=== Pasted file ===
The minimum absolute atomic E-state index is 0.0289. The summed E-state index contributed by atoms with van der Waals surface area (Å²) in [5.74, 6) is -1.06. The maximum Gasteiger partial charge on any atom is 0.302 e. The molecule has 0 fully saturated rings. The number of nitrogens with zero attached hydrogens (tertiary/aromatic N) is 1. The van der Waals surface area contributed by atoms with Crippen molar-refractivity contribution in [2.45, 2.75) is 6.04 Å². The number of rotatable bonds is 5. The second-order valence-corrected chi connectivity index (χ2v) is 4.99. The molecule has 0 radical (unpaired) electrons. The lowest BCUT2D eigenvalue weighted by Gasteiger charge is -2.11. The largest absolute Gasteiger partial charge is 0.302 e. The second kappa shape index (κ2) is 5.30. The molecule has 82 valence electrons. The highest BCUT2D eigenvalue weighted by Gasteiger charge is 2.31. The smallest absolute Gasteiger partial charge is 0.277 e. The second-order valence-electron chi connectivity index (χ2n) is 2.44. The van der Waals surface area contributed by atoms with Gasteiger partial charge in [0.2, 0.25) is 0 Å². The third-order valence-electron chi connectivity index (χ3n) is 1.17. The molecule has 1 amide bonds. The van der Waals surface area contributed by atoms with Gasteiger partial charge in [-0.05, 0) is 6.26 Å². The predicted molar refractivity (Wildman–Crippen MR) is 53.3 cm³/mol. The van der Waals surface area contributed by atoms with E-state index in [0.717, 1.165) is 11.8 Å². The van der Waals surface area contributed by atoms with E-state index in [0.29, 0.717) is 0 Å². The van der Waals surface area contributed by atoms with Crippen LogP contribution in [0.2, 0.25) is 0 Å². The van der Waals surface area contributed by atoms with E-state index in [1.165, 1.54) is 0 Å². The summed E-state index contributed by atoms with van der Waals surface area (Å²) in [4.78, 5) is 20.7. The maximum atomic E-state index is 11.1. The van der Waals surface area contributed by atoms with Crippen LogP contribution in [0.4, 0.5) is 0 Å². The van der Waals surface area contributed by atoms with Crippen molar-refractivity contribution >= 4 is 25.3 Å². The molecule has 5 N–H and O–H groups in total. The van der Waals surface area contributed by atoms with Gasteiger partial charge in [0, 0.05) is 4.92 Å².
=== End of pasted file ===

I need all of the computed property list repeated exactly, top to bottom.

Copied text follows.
The minimum absolute atomic E-state index is 0.0289. The summed E-state index contributed by atoms with van der Waals surface area (Å²) in [5.74, 6) is -1.06. The maximum Gasteiger partial charge on any atom is 0.302 e. The molecule has 0 fully saturated rings. The number of nitrogens with zero attached hydrogens (tertiary/aromatic N) is 1. The van der Waals surface area contributed by atoms with Crippen molar-refractivity contribution in [2.45, 2.75) is 6.04 Å². The number of rotatable bonds is 5. The second-order valence-corrected chi connectivity index (χ2v) is 4.99. The molecule has 0 radical (unpaired) electrons. The lowest BCUT2D eigenvalue weighted by Gasteiger charge is -2.11. The largest absolute Gasteiger partial charge is 0.302 e. The second kappa shape index (κ2) is 5.30. The molecule has 82 valence electrons. The highest BCUT2D eigenvalue weighted by Gasteiger charge is 2.31. The smallest absolute Gasteiger partial charge is 0.277 e. The second-order valence-electron chi connectivity index (χ2n) is 2.44. The van der Waals surface area contributed by atoms with Gasteiger partial charge in [0.2, 0.25) is 0 Å². The third-order valence-electron chi connectivity index (χ3n) is 1.17. The molecule has 1 amide bonds. The van der Waals surface area contributed by atoms with Gasteiger partial charge in [-0.05, 0) is 6.26 Å². The predicted molar refractivity (Wildman–Crippen MR) is 53.3 cm³/mol. The van der Waals surface area contributed by atoms with E-state index in [0.717, 1.165) is 11.8 Å². The van der Waals surface area contributed by atoms with E-state index in [0.29, 0.717) is 0 Å². The van der Waals surface area contributed by atoms with Crippen LogP contribution in [0.2, 0.25) is 0 Å². The van der Waals surface area contributed by atoms with E-state index in [1.165, 1.54) is 0 Å². The summed E-state index contributed by atoms with van der Waals surface area (Å²) in [4.78, 5) is 20.7. The maximum atomic E-state index is 11.1. The van der Waals surface area contributed by atoms with Crippen LogP contribution in [0.4, 0.5) is 0 Å². The van der Waals surface area contributed by atoms with Crippen molar-refractivity contribution >= 4 is 25.3 Å². The molecule has 5 N–H and O–H groups in total. The van der Waals surface area contributed by atoms with Gasteiger partial charge in [0, 0.05) is 4.92 Å².